Monetary Circuit Theory has two roots – France and Italy.
From FRENCH CIRCUIT THEORY
The concept of the circuit was first used in economics by the Physiocrats of 18th century France. They viewed production as a cycle beginning with advances, that is, capital expenditure, and ending when the goods that had been produced were sold. To that extent, the late 20th century revival of the circuit concept by Bernard Schmitt (1960, 1966, 1984), Jacques Le Bourva (1962), Alain Barrère (1979, 1990) and Alain Parguez (1975), was a salute to a French tradition. This is not the whole story, though. Circuitist thinking, although usually unsung, has in fact underpinned many approaches to economics from Marx to Keynes by way of Wicksell,1 Schumpeter, Kalecki and J. Robinson.2 Indeed, today’s French circuit school owes much to Keynes, to whom Schmitt, Barrère and Parguez all referred extensively. And it is Keynes’s heterodoxy, as opposed to the conventional neo-classical view of Keynes’s economics, that was their source of inspiration. Hence the affinities of French circuitists with post-Keynesians (for a detailed review of common ground and differences, see Deleplace and Nell, 1996, Arena, 1996, Rochon, 1999a).
Circuit theory also counts an Italian branch which emerged in the 1980s on Graziani’s (1989, 2003) initiative and which explicitly focuses on Keynes’s monetary theory of production (cf. Fontana and Realfonzo, 2005). French and Italian circuitist approaches have also inspired post-Keynesians outside Europe, especially in Canada (Lavoie, 1984; Rochon, 1999; and Seccareccia, 1996). This affinity between circuit theory and Keynes’s heterodoxy and now post-Keynesian theory will be a recurrent theme in this paper. It should help readers familiar with post-Keynesian literature to grasp the significance of the circuit approach and help also to confirm its veracity.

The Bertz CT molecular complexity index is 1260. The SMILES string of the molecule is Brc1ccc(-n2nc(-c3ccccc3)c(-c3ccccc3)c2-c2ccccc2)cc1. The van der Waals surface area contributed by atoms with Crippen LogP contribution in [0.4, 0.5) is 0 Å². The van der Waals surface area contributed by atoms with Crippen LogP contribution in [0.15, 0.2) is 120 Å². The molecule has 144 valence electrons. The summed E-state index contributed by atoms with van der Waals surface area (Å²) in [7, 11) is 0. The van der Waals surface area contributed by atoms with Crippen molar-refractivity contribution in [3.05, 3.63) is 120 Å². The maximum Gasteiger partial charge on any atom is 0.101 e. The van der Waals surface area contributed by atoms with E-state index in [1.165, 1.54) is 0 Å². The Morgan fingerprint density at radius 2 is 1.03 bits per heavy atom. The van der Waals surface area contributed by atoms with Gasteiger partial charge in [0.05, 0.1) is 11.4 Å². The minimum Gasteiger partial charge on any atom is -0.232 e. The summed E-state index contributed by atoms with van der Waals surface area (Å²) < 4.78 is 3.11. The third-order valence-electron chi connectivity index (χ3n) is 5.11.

Circuitists see the economy, meaning the present-day monetary economies of production, as being based on an asymmetrical (hierarchical) relationship between firms (or entrepreneurs) and workers. Firms employ workers and pay them money wages. In spending their money wages, workers gain access to a fraction of the output, the size of that fraction varying according to the price they pay for goods in markets. Symmetrically, firms earn profits formed by the surplus of the price received for the goods sold over the wage-bill the firms paid out, allowing them and their backers to appropriate the complementary part of the output.
First, it shall be seen that the features outlined here set circuit theory apart from the neoclassical view inherited from Smith (1776) and extended by Walras (1926), by which the economy is composed of individual agents who simultaneously supply their productive services on a first set of markets and create demand on a second set for the goods produced. To be clear, circuitists do not of course deny the existence of markets and the correlated role of supply and demand in determining wages and prices. What they refute, by reference to Keynes’s notion of the entrepreneur economy, is the idea that market transactions may ultimately be seen as mere exchanges of productive services and goods for one another, with the terms of trade supposedly being determined through adjustments taking place in interdependent markets in conformity with the agents’ preferences. Secondly, it will be confirmed that the circuitist approach, as its proponents argue, implicitly underpins Keynes’s principle of effective demand to which circuitists therefore subscribe.
Key Sources of Research:
Circuit and Coherent Stock-Flow Accounting
FRENCH CIRCUIT THEORY